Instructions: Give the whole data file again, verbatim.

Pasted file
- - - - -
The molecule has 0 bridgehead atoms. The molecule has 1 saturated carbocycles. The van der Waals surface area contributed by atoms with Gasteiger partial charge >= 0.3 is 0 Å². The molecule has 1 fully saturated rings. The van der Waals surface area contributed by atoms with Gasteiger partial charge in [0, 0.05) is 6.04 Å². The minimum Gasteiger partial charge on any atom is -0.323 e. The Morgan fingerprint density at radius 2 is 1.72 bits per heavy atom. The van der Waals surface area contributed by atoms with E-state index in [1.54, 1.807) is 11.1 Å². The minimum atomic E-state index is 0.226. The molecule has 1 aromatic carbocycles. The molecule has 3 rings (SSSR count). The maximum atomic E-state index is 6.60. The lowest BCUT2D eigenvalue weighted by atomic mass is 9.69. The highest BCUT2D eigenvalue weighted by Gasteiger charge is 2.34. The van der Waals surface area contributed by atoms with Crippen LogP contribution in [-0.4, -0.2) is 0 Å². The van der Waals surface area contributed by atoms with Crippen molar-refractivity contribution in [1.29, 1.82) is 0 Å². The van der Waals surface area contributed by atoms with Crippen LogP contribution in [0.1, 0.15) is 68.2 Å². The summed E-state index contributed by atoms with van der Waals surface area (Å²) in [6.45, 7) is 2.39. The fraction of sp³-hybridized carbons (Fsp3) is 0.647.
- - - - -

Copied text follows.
The molecule has 0 bridgehead atoms. The molecule has 1 saturated carbocycles. The van der Waals surface area contributed by atoms with Gasteiger partial charge >= 0.3 is 0 Å². The molecule has 1 fully saturated rings. The van der Waals surface area contributed by atoms with Gasteiger partial charge in [0, 0.05) is 6.04 Å². The minimum Gasteiger partial charge on any atom is -0.323 e. The Morgan fingerprint density at radius 2 is 1.72 bits per heavy atom. The van der Waals surface area contributed by atoms with E-state index in [1.54, 1.807) is 11.1 Å². The minimum atomic E-state index is 0.226. The molecule has 1 aromatic carbocycles. The molecule has 3 rings (SSSR count). The maximum atomic E-state index is 6.60. The lowest BCUT2D eigenvalue weighted by atomic mass is 9.69. The highest BCUT2D eigenvalue weighted by Gasteiger charge is 2.34. The van der Waals surface area contributed by atoms with Crippen LogP contribution in [-0.4, -0.2) is 0 Å². The van der Waals surface area contributed by atoms with Crippen molar-refractivity contribution in [1.29, 1.82) is 0 Å². The van der Waals surface area contributed by atoms with Crippen LogP contribution in [0.1, 0.15) is 68.2 Å². The summed E-state index contributed by atoms with van der Waals surface area (Å²) in [6.45, 7) is 2.39. The fraction of sp³-hybridized carbons (Fsp3) is 0.647.